Take the 2-minute tour ×
Game Development Stack Exchange is a question and answer site for professional and independent game developers. It's 100% free, no registration required.

I've got a thread (gameloop) in my game that is super complicated, and is built with the help of tutorials when I was still a beginner. But now that I understand a bit more, I find myself wondering why I use over 300 lines of code in my thread when this is enough:

    While(true){
        paint();
        update();    
        thread.sleep(17)
}

Obviously this isnt the exact code one would use, but you probably get my point. I just dont like having something in my game that I dont understand 100%, and I hate cluttered classes that could be done with much simpler code.

So my question is, are there any downsides to using a simple loop like this? Because to me it looks like it does the job, but why would then tutorials have much more in theirs?

share|improve this question
1  
Did you search the site? One of these might answer your question: gamedev.stackexchange.com/questions/53805/… gamedev.stackexchange.com/questions/8623/… –  Byte56 Jun 17 '13 at 23:13
3  
If it uses a Sleep call for controlling framerate it's not a valid game loop. –  Darth Satan Jun 17 '13 at 23:51
1  
gafferongames.com/game-physics/fix-your-timestep That is pretty much the de facto article on game loops. Its well worth the read. –  mobo Jun 18 '13 at 2:25
3  
You should update() before you paint(), that way what you see isn't 17+ milliseconds behind the game state. –  congusbongus Jun 18 '13 at 5:05

3 Answers 3

up vote 4 down vote accepted

You shouldn't ever sleep manually like that - you're assuming that your game loop always takes the same amount of time to complete.. so you're always sleeping by the same amount. This might be true for games that are simple and run the same logic mostly all the time - but this is not true for more complicated games or games with varying levels, objects, and scenes. To avoid this problem, there's a lot of different game loops but I think reading up on them might be serve you better.

A more popular one that gets around this issues is using delta timing and basing your game off that. You can read more about these types of loops at this pretty good resource.

share|improve this answer
While(true){
    paint();
    update();    
    thread.sleep(17)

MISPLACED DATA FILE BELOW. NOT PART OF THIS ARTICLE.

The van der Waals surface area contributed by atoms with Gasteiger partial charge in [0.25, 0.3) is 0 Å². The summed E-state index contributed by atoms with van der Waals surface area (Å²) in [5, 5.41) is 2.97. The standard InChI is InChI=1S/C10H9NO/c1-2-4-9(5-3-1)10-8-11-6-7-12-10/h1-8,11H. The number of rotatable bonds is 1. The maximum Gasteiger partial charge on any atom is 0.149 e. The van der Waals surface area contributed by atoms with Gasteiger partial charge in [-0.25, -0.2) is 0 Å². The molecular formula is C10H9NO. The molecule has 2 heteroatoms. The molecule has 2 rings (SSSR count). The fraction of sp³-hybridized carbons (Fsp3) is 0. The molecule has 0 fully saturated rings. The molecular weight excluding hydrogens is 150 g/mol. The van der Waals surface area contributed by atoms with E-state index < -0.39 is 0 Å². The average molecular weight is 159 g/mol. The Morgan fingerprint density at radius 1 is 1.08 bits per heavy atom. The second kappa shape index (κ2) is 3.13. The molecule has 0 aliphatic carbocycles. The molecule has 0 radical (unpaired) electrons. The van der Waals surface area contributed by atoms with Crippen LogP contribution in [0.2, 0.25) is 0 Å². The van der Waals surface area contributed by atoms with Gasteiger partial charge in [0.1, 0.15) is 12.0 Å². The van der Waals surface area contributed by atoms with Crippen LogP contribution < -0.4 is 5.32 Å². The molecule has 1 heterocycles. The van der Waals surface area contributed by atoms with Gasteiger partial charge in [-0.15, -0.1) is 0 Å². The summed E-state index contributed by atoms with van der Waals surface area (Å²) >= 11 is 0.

}

This isn't going to run at 60 fps.

  • What if your paint method takes 2ms to run? What if it's time is not totally consistent across different frames?
  • What if your update method takes 2ms to run? What if it's time is not totally consistent across different frames?
  • What if the timer your sleep call is based on has poor resolution? What if it's resolution is something like 15ms?
  • What if the implementation of sleep on your platform can only guarantee a minimum time to sleep for but may actually sleep for any arbitrary longer time?
  • What if the player is vsyncing at 60fps? What if the player is actually vsyncing at 72fps?

As I said in my comment: if it uses a sleep call for controlling framerate it's not a valid game loop.

Sleep calls are perfectly fine for reducing CPU usage if you really need to (but if your API or framework has better options available you should investigate them first); sleep calls are not appropriate under any circumstances whatsoever for controlling framerate. Framerate should be controlled based on a high resolution timer

share|improve this answer

typically using sleep() at all in a game loop is a bad idea. the OS will sleep for at least the time requested. so even doing sleep(0); means that the OS could sleep for as long as it wants to even though you're asking it to sleep for no time.

these days, we dont bother with sleeping at all within game loops, and typically rely on the OS to timeslice us. there is usually a yeild call of some sort (im not sure what the equivalent in java is?) to instruct the OS that "hey this would be a swell point to do something else for a bit".

see something akin to http://www.javamex.com/tutorials/threads/yield.shtml and note the difference between java 5 and java 6 ;)

moving on from the sleep thing. game "loops" tend to be as complex as they need to be. as you end up adding more and more complexity, the loop will tend to grow. If you're really keen on understanding how to deal with production level software, have a read of the CSP guidebook (communicating serial processes). the general gist is to have a number of "steps" within your loop, and tick each system in order.

share|improve this answer

Your Answer

 
discard

By posting your answer, you agree to the privacy policy and terms of service.

Not the answer you're looking for? Browse other questions tagged or ask your own question.